2.1.7 The CBN should consider developing and testing of a Central Bank Digital Currency (CBDC). CBDC is a digitally represented version of the country’s sovereign currency, in this case the Naira, issued and backed by the Central Bank. CBDC could impact monetary policy favorably by providing a new tool for the Bank to apply and implement monetary policy with enhanced speed and improved efficiencies. If the Bank determined that CBDC should be interest bearing, this remuneration feature would likely increase the accumulation and use of CBDC for direct payments by and between individuals and retail businesses as the wallet holders of CBDC. Some countries have started experimenting and testing CBDC’s. Please see Schedule II.
Cryptocurrencies as Speculative Assets
2.2.1 The CBN, by its response following an uproar from the public, has taken a general view that Cryptocurrencies are speculative assets. However, there are some cryptocurrencies like stablecoins that do not fall under the generalisation made by the CBN. The different types of stablecoins include (i) Fiat- backed stablecoins which are backed by a fiat currency, (ii) collaterised stablecoins which are backed by other cryptocurrencies and (iii) Algorithmic Stablecoins which are backed by algorithms.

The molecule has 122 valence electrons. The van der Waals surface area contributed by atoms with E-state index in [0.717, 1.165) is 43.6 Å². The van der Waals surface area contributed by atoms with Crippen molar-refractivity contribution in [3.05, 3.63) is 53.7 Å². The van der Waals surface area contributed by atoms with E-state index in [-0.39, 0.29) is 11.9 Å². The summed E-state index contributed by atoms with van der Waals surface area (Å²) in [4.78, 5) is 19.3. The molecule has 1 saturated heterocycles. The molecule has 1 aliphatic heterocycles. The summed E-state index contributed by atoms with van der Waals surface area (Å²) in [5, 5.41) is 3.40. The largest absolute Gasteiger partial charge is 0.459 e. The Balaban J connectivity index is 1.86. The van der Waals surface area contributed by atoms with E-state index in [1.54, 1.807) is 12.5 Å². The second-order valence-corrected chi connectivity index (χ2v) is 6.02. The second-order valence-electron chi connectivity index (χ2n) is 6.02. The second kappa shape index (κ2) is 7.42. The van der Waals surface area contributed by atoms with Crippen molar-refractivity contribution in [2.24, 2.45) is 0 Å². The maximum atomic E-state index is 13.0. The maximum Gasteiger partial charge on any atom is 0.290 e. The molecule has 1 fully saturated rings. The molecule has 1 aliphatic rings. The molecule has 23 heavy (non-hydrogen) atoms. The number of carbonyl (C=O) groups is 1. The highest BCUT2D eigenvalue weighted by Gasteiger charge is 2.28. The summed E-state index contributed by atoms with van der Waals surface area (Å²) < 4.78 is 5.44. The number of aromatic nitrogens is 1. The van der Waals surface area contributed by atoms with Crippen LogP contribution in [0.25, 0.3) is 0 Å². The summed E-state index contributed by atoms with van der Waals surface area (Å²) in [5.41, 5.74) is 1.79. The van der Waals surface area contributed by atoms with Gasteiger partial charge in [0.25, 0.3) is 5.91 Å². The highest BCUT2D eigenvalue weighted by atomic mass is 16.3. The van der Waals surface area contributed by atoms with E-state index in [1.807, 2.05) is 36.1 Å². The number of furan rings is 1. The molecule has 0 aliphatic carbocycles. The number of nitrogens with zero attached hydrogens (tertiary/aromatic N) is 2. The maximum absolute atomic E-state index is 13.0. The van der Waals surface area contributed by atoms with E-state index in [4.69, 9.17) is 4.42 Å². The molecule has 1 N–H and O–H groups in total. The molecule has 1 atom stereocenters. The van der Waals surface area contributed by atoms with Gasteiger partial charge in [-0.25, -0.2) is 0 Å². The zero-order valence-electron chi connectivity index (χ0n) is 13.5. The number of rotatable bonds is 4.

2.2.2 We note section 13 of the Investment and Securities Act, 2007 that confers powers on the Securities and Exchange Commission (“SEC”) as the apex regulator of the Nigerian capital market to regulate investments and securities business in Nigeria. In line with these powers, the SEC released a statement where it adopted a three-pronged objective to regulate innovation, hinged on safety, market deepening and providing solution to problems. This will guide its strategy, its regulations and its interaction with innovators seeking legitimacy and relevance. Consequently, the SEC will in line with this statement regulate crypto-token or crypto-coin investments when the character of the investments qualifies as securities transactions. In line with the foregoing, the SEC should regulate Cryptocurrency as an asset while CBN regulates Cryptocurrency that fall within its purview.